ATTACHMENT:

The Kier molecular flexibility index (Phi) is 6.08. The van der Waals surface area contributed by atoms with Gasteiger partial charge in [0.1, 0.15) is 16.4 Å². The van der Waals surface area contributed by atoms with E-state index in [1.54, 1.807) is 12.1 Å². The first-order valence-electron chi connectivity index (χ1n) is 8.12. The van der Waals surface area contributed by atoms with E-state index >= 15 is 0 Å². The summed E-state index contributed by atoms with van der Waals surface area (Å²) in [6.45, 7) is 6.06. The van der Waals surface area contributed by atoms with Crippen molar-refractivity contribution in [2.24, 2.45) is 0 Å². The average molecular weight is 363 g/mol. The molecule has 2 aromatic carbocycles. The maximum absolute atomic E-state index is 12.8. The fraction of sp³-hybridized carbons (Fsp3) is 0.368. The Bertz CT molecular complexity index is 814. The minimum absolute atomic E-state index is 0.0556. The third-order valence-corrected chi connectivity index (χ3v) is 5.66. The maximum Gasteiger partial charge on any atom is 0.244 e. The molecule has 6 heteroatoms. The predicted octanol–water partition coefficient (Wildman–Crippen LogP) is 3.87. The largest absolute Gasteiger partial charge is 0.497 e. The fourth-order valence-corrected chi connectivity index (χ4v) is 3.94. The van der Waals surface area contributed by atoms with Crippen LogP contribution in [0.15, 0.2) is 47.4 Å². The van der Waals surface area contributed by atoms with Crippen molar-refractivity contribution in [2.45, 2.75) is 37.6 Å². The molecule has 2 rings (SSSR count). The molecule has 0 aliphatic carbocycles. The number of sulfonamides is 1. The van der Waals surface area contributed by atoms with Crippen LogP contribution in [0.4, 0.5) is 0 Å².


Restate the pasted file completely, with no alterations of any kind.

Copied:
The Kier molecular flexibility index (Phi) is 6.08. The van der Waals surface area contributed by atoms with Gasteiger partial charge in [0.1, 0.15) is 16.4 Å². The van der Waals surface area contributed by atoms with E-state index in [1.54, 1.807) is 12.1 Å². The first-order valence-electron chi connectivity index (χ1n) is 8.12. The van der Waals surface area contributed by atoms with E-state index >= 15 is 0 Å². The summed E-state index contributed by atoms with van der Waals surface area (Å²) in [6.45, 7) is 6.06. The van der Waals surface area contributed by atoms with Crippen molar-refractivity contribution in [2.24, 2.45) is 0 Å². The average molecular weight is 363 g/mol. The molecule has 2 aromatic carbocycles. The maximum absolute atomic E-state index is 12.8. The fraction of sp³-hybridized carbons (Fsp3) is 0.368. The Bertz CT molecular complexity index is 814. The minimum absolute atomic E-state index is 0.0556. The third-order valence-corrected chi connectivity index (χ3v) is 5.66. The maximum Gasteiger partial charge on any atom is 0.244 e. The molecule has 6 heteroatoms. The predicted octanol–water partition coefficient (Wildman–Crippen LogP) is 3.87. The largest absolute Gasteiger partial charge is 0.497 e. The fourth-order valence-corrected chi connectivity index (χ4v) is 3.94. The van der Waals surface area contributed by atoms with Crippen LogP contribution in [0.15, 0.2) is 47.4 Å². The van der Waals surface area contributed by atoms with Crippen molar-refractivity contribution in [2.45, 2.75) is 37.6 Å². The molecule has 2 rings (SSSR count). The molecule has 0 aliphatic carbocycles. The number of sulfonamides is 1. The van der Waals surface area contributed by atoms with Crippen LogP contribution in [0.4, 0.5) is 0 Å².